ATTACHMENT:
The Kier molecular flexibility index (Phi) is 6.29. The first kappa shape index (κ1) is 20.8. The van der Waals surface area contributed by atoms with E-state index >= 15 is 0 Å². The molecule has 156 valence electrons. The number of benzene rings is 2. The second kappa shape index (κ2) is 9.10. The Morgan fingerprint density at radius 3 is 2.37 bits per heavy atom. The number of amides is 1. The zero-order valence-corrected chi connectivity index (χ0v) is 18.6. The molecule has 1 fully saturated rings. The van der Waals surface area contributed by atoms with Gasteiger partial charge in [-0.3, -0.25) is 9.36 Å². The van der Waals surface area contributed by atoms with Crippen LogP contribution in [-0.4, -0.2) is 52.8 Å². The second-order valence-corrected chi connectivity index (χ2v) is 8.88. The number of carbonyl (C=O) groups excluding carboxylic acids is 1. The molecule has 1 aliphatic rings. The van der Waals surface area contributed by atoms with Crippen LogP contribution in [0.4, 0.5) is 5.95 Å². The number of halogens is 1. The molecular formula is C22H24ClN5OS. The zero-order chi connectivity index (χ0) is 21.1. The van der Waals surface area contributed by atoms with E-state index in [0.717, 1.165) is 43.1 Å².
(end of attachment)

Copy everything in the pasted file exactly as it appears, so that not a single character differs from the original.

The Kier molecular flexibility index (Phi) is 6.29. The first kappa shape index (κ1) is 20.8. The van der Waals surface area contributed by atoms with E-state index >= 15 is 0 Å². The molecule has 156 valence electrons. The number of benzene rings is 2. The second kappa shape index (κ2) is 9.10. The Morgan fingerprint density at radius 3 is 2.37 bits per heavy atom. The number of amides is 1. The zero-order valence-corrected chi connectivity index (χ0v) is 18.6. The molecule has 1 fully saturated rings. The van der Waals surface area contributed by atoms with Gasteiger partial charge in [-0.3, -0.25) is 9.36 Å². The van der Waals surface area contributed by atoms with Crippen LogP contribution in [-0.4, -0.2) is 52.8 Å². The second-order valence-corrected chi connectivity index (χ2v) is 8.88. The number of carbonyl (C=O) groups excluding carboxylic acids is 1. The molecule has 1 aliphatic rings. The van der Waals surface area contributed by atoms with Crippen LogP contribution in [0.4, 0.5) is 5.95 Å². The number of halogens is 1. The molecular formula is C22H24ClN5OS. The zero-order chi connectivity index (χ0) is 21.1. The van der Waals surface area contributed by atoms with E-state index in [0.717, 1.165) is 43.1 Å².